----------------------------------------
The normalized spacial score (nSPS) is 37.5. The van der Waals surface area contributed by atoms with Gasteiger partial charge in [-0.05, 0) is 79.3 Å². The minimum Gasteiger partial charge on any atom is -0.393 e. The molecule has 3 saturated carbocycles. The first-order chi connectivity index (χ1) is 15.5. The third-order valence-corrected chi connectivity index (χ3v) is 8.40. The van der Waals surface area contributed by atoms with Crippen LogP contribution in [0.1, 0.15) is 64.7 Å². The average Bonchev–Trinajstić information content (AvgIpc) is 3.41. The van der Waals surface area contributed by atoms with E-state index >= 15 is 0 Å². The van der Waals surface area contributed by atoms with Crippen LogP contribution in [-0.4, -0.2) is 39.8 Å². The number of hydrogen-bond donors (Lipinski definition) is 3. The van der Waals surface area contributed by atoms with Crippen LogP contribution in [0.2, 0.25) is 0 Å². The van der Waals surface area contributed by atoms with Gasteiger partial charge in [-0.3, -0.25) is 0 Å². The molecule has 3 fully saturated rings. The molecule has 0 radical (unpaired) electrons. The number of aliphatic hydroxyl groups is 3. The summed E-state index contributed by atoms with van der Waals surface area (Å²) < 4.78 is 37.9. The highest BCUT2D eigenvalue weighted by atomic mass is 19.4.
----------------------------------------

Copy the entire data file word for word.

The normalized spacial score (nSPS) is 37.5. The van der Waals surface area contributed by atoms with Gasteiger partial charge in [-0.05, 0) is 79.3 Å². The minimum Gasteiger partial charge on any atom is -0.393 e. The molecule has 3 saturated carbocycles. The first-order chi connectivity index (χ1) is 15.5. The third-order valence-corrected chi connectivity index (χ3v) is 8.40. The van der Waals surface area contributed by atoms with Crippen LogP contribution in [0.1, 0.15) is 64.7 Å². The average Bonchev–Trinajstić information content (AvgIpc) is 3.41. The van der Waals surface area contributed by atoms with E-state index >= 15 is 0 Å². The van der Waals surface area contributed by atoms with Crippen LogP contribution in [-0.4, -0.2) is 39.8 Å². The number of hydrogen-bond donors (Lipinski definition) is 3. The van der Waals surface area contributed by atoms with Crippen LogP contribution in [0.2, 0.25) is 0 Å². The van der Waals surface area contributed by atoms with Gasteiger partial charge in [-0.3, -0.25) is 0 Å². The molecule has 3 fully saturated rings. The molecule has 0 radical (unpaired) electrons. The number of aliphatic hydroxyl groups is 3. The summed E-state index contributed by atoms with van der Waals surface area (Å²) < 4.78 is 37.9. The highest BCUT2D eigenvalue weighted by atomic mass is 19.4.